There’s a lot of tech that comes out these days that seems incredibly obvious in retrospect, enough so that sometimes it seems like companies are reading your mind for ideas. I do this a lot although I also tend to think that there’s usually a reason why those innovations never see the light of day. I remember thinking a long time ago, a time when I was more intimately acquainted with the internals of my car’s engine bay than I am today, that the engine valves on engines could be independently driven rather than using the camshaft like most do today. As it turns out there’s actually been quite a bit of development work in this area with a few camless engines in production today. None of them are as cool as the technology that Koenigsegg has developed however as their camless engines could prove revolutionary for the entire auto industry:
So the gear heads among you will probably be aware of things like VTEC and VVT-i which have been the standard way to give cars good fuel economy at the low end whilst also allowing them to achieve better acceleration and top speed. The Free Valve technology is like the next step in that technology allowing you to have almost limitless numbers of valve profiles. Additionally the response curve of the valves is very different to what you’d traditionally see, something which I didn’t think would provide any benefit. As the video dives into though you can see that there’s numerous advantages to this type of valve control system. Showing it running on a production model Saab was quite impressive too as it shows that it wasn’t just a concept technology that would never see the real world.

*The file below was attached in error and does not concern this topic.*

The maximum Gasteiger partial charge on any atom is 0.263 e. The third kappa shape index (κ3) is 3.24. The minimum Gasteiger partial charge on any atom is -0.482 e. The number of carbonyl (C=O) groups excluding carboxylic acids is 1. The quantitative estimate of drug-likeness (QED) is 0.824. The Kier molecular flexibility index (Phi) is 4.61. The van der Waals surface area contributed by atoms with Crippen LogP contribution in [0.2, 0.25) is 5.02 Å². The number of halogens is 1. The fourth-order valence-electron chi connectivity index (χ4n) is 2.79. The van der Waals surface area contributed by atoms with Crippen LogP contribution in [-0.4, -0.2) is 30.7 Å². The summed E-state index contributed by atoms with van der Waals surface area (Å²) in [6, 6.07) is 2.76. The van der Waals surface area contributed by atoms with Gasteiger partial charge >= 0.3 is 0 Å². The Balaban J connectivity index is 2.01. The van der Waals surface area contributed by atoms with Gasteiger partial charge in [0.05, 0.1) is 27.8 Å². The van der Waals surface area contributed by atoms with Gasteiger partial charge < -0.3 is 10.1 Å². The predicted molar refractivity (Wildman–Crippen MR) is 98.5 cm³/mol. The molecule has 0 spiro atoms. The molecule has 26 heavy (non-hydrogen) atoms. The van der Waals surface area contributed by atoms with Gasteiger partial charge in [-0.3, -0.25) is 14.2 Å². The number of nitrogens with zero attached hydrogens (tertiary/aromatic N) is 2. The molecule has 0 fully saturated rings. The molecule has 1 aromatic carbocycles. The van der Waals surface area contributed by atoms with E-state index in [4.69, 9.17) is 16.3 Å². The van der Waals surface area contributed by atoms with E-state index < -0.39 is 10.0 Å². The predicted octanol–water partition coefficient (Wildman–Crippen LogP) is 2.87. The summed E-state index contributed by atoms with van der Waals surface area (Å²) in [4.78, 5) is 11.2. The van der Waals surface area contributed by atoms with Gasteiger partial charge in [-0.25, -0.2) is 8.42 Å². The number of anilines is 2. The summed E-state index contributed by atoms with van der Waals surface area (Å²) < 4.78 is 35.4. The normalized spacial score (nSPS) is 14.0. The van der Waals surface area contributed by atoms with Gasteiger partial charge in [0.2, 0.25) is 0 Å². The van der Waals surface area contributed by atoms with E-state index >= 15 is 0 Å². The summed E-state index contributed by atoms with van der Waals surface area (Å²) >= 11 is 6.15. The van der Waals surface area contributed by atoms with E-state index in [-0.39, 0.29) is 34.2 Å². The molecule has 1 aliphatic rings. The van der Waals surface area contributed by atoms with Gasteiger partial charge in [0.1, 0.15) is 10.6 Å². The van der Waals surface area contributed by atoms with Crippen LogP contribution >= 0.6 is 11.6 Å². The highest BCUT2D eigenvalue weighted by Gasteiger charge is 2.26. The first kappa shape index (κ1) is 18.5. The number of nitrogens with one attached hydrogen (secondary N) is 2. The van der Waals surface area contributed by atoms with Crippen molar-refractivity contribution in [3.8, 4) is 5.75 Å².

What really got me though was the Free Valves ability to hook up to a compressed air tank. It’s akin to the regenerative braking systems that electric and hybrid vehicles employ today except this one works on cars that don’t use electric propulsion. It’s a powerful idea for a couple reasons, most notably that you could use this to overcome the most inefficient periods of an internal combustion engine, namely acceleration and idle. Of course there’s also the flip side of it being used to make high performance cars even faster something which I’m sure will make its way into the next generation Koenigsegg supercars.
I’m still an advocate for an all electric future, at least for consumer level transportation, but technology like this is still incredibly useful for where electric simply doesn’t make sense. Hopefully this tech will make its way down to production cars sooner rather than later as even if those savings are only half what they claim they are that’s still an incredible amount of greenhouse gasses not entering the atmosphere. Plus I’m sure everyone would be welcoming of cars that use less fuel but provide more power as I know I certainly would.